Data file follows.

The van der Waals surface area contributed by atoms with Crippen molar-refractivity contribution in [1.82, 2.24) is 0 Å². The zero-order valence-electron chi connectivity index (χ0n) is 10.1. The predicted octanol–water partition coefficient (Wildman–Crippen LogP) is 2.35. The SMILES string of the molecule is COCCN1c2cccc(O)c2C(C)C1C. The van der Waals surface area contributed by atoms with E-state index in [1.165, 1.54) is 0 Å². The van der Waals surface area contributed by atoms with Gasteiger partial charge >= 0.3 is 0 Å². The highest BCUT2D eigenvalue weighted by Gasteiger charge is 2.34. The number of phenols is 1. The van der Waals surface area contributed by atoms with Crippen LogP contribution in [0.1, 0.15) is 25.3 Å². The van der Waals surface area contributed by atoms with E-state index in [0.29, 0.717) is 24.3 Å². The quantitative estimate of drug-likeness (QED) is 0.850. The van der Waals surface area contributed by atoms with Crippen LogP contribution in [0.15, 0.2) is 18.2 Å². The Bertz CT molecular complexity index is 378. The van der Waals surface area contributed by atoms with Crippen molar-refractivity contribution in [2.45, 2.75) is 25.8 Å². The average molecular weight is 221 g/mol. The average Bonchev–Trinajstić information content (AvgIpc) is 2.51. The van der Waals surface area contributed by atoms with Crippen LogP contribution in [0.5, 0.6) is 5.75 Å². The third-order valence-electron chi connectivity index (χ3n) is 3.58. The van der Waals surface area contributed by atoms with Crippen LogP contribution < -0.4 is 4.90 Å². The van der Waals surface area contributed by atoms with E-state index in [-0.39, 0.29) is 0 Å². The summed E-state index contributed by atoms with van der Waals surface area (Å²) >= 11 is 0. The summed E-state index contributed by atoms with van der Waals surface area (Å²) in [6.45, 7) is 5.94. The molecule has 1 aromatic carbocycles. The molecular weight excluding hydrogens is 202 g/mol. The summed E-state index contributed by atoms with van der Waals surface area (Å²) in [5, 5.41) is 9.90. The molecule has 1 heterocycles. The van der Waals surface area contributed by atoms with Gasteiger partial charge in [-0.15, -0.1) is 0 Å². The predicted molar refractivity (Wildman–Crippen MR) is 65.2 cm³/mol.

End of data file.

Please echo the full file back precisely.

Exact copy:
The van der Waals surface area contributed by atoms with Crippen molar-refractivity contribution in [1.82, 2.24) is 0 Å². The zero-order valence-electron chi connectivity index (χ0n) is 10.1. The predicted octanol–water partition coefficient (Wildman–Crippen LogP) is 2.35. The SMILES string of the molecule is COCCN1c2cccc(O)c2C(C)C1C. The van der Waals surface area contributed by atoms with E-state index in [1.165, 1.54) is 0 Å². The van der Waals surface area contributed by atoms with Gasteiger partial charge >= 0.3 is 0 Å². The highest BCUT2D eigenvalue weighted by Gasteiger charge is 2.34. The number of phenols is 1. The van der Waals surface area contributed by atoms with Crippen LogP contribution in [0.1, 0.15) is 25.3 Å². The van der Waals surface area contributed by atoms with E-state index in [0.29, 0.717) is 24.3 Å². The quantitative estimate of drug-likeness (QED) is 0.850. The van der Waals surface area contributed by atoms with Crippen LogP contribution in [0.15, 0.2) is 18.2 Å². The Bertz CT molecular complexity index is 378. The van der Waals surface area contributed by atoms with Crippen molar-refractivity contribution in [2.45, 2.75) is 25.8 Å². The average molecular weight is 221 g/mol. The average Bonchev–Trinajstić information content (AvgIpc) is 2.51. The van der Waals surface area contributed by atoms with Crippen LogP contribution in [0.5, 0.6) is 5.75 Å². The third-order valence-electron chi connectivity index (χ3n) is 3.58. The van der Waals surface area contributed by atoms with Crippen LogP contribution < -0.4 is 4.90 Å². The van der Waals surface area contributed by atoms with E-state index in [-0.39, 0.29) is 0 Å². The summed E-state index contributed by atoms with van der Waals surface area (Å²) >= 11 is 0. The summed E-state index contributed by atoms with van der Waals surface area (Å²) in [6.45, 7) is 5.94. The molecule has 1 aromatic carbocycles. The molecular weight excluding hydrogens is 202 g/mol. The summed E-state index contributed by atoms with van der Waals surface area (Å²) in [5, 5.41) is 9.90. The molecule has 1 heterocycles. The van der Waals surface area contributed by atoms with Gasteiger partial charge in [-0.15, -0.1) is 0 Å². The predicted molar refractivity (Wildman–Crippen MR) is 65.2 cm³/mol.